Friday, 23 October 2009

Gradual Path

From the Buddhist Dictionary:

Gradual development of the Eightfold Path in the: In many suttas occurs an identical passage that outlines the gradual course of development in the progress of the disciple. There it is shown how this development takes place gradually, and in conformity with laws, from the very first hearing of the doctrine, and from germinating faith and dim comprehension, up to the final realization of deliverance.

"After hearing the law, he is filled with confidence, and he thinks: 'Full of hindrances is household life, a refuse heap; but the homeless life (of a monk) is like the open air. Not easy is it, when one lives at home, to fulfill in all points the rules of the holy life. How if now I were to cut off hair and beard, put on the yellow robe, and go forth from home to the homeless life?' And after a short time, having given up his possessions, great or little, having forsaken a circle of relations, small or large, he cuts off hair and beard, puts on the yellow robe, and goes forth from home to the homeless life.

Having thus left the world, he fulfills the rules of the monks. He avoids the killing of living beings and abstains from it; without stick or sword, conscientious, full of sympathy, he is desirous of the welfare of all living beings. He avoids stealing ... avoids unchastity ... avoids lying ... tale-bearing ... harsh language ... vain talk.

"He abstains from destroying vegetal germs and plants; eats only at one time of the day; keeps aloof from dance, song, music and the visiting of shows; rejects floral adornment, perfumes, ointment, as well as any other kind of adornment and embellishment. High and gorgeous beds he does not use. Gold and silver he does not accept ... keeps aloof from buying and selling things ....

"He contents himself with the robe that protects his body, and with the alms-bowl with which he keeps himself alive. Wherever he goes, he is provided with these two things, just as a winged bird in flying carries its wings along with him.

"By fulfilling this noble domain of morality (sīla) he feels in his heart an irreproachable happiness."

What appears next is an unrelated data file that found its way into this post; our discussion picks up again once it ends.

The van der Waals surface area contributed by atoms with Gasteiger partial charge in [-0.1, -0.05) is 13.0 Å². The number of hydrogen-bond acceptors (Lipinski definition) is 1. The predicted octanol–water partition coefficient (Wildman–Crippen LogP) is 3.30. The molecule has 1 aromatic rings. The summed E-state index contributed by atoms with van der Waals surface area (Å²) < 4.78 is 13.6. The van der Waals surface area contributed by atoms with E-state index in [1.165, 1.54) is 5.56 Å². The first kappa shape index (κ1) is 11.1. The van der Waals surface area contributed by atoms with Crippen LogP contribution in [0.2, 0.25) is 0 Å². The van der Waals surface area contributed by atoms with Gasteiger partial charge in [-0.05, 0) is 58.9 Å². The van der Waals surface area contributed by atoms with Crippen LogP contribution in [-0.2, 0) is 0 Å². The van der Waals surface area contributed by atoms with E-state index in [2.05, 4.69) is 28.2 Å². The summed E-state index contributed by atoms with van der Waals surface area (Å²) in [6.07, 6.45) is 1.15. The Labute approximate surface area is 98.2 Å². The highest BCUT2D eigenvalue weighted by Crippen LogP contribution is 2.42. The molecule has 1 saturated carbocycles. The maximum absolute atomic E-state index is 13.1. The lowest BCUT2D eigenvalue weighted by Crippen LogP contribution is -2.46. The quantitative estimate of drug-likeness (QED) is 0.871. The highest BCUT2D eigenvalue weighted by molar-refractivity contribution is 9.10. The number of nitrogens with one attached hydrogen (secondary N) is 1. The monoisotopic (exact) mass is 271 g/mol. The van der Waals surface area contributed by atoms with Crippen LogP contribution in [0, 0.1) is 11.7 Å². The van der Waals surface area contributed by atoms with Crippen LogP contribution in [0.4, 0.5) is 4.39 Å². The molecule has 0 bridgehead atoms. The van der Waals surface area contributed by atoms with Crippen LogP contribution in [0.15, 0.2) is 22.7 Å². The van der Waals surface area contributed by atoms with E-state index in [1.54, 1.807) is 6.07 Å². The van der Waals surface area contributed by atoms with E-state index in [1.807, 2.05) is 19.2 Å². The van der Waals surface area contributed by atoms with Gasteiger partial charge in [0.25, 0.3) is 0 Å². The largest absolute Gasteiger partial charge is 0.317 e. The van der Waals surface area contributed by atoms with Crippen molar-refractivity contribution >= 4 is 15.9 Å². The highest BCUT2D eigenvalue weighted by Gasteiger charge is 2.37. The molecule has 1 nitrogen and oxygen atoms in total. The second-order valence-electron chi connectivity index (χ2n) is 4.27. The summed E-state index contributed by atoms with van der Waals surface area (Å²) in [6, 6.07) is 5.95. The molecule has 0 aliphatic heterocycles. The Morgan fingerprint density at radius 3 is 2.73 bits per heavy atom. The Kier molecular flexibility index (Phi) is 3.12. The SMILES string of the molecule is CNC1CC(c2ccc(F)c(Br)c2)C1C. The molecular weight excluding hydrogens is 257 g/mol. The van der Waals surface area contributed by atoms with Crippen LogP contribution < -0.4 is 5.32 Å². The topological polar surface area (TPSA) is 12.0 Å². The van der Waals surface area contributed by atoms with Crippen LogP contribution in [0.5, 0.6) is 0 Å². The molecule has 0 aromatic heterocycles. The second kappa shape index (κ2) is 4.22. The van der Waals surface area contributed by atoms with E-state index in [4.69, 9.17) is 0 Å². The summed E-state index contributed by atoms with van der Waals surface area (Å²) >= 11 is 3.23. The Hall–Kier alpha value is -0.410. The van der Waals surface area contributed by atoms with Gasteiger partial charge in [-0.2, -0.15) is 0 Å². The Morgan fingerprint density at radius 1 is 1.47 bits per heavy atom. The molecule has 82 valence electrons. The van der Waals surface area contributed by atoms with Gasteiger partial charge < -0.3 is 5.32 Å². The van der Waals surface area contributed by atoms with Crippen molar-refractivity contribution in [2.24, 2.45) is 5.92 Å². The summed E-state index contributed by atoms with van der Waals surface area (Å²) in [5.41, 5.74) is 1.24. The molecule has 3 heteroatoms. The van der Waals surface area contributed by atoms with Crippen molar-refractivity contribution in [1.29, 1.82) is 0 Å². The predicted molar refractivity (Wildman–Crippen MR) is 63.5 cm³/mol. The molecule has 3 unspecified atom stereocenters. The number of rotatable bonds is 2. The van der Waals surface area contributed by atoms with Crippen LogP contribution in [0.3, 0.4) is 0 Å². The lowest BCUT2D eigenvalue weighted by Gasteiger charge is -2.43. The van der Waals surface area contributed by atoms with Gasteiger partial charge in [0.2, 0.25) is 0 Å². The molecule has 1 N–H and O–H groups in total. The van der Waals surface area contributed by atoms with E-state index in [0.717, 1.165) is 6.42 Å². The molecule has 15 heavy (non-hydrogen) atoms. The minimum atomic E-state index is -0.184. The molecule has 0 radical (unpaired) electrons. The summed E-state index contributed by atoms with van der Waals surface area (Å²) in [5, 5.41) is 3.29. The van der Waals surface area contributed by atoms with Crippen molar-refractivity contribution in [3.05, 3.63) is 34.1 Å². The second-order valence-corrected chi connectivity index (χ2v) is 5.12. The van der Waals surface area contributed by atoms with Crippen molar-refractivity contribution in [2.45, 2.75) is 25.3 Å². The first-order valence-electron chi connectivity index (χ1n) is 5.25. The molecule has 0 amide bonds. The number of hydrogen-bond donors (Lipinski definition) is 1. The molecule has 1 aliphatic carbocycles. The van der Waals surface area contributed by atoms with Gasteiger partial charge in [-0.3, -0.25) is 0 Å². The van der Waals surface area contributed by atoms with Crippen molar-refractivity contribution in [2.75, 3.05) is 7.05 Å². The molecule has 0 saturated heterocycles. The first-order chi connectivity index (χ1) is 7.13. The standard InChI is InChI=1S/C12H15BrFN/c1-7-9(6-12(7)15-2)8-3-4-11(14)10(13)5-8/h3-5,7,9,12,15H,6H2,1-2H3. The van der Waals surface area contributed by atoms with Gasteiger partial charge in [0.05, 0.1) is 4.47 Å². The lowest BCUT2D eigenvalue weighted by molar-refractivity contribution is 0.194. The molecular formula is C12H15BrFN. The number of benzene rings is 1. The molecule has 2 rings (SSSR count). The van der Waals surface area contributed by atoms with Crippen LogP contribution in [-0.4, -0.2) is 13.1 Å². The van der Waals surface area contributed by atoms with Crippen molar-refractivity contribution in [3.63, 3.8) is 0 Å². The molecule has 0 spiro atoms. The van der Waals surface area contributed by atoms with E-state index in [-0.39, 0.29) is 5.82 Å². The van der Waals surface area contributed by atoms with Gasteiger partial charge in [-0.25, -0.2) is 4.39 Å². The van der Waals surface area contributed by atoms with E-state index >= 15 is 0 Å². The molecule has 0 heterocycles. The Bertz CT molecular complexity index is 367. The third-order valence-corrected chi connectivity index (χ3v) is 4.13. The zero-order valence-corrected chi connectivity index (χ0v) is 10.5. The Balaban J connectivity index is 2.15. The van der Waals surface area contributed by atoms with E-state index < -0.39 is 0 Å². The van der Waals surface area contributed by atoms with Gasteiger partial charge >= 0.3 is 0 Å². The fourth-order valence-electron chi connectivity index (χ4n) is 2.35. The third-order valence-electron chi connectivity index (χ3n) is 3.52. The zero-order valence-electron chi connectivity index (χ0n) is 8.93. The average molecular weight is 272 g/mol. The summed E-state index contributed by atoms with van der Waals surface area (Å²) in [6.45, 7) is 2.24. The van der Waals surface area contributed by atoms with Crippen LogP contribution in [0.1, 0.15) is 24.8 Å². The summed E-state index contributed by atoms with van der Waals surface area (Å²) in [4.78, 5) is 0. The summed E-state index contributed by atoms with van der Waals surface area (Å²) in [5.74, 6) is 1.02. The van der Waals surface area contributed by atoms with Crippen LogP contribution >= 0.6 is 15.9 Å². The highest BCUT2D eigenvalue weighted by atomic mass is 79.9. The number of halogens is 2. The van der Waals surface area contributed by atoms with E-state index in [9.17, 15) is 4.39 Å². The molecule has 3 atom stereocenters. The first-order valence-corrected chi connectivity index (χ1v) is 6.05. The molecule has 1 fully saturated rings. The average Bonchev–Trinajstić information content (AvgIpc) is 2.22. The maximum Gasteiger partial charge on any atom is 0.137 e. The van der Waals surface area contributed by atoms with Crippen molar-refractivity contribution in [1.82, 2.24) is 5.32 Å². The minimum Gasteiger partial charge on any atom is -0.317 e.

In what follows thereafter it is shown how the disciple watches over his 5 senses and his mind, and by this noble restraint of the senses (indriya-samvara) feels in his heart an unblemished happiness; how in all his actions he is ever mindful and clearly conscious; and how, being equipped with this lofty morality (sīla), and with this noble restraint of the senses (indriya-samvara), and with mindfulness and clear consciousness (sati-sampajañña), he choses a secluded dwelling, and freeing his mind from the 5 hindrances (nīvarana, q.v.) he reaches full concentration (samādhi, q.v.); and how thereafter, by developing insight (vipassanā q.v.) with regard to the impermanency (anicca), misery (dukkha) and impersonality (anattā, q.v.) of all phenomena of existence, he finally realizes deliverance from all cankers and defilements, and thus the assurance arises in him:

  • "For ever am I liberated,

  • This is the last time I am born,

  • No new existence waits for me."

Cf. D.1, 2f; M. 27, 38, 51, 60, 76; A. IV, 198; X, 99: Pug. 239, etc.

Ignatian Spiritual Exercises

This is a bit off topic from Buddhist Ethics, but interestingly similar... Plus I'm working on a conference paper now comparing these with the Metta-Bhavana (Cultivation of loving-kindness).

Here are some resources I'm working from:

Some Wikipedia stuff (used for general information, not as a source!)
And a couple more:
I'm also using David L. Fleming, SJ's book, "What is Ignatian Spirituality"- available online for free by following that link. Guidance in my writing and research has come from my friend and occasional spiritual advisor, Larry, who himself is a lay Jesuit spiritual director (meaning that he leads people through the Spiritual Exercises). And lastly I have a couple dull historical texts. I'm hoping to get a copy of the original Spiritual Exercises in Spanish, but time and the fact that me Español es mierda may prevent much coming from that endeavor.

For those interested in looking at parallels between this and Buddhist practice, a good place to start is the examen:

This is a version of the five-step Daily Examen that St. Ignatius practiced.

1. Become aware of God’s presence.

2. Review the day with gratitude.

3. Pay attention to your emotions.

4. Choose one feature of the day and pray from it.

5. Look toward tomorrow.

For details about each step of the Examen, read How Can I Pray?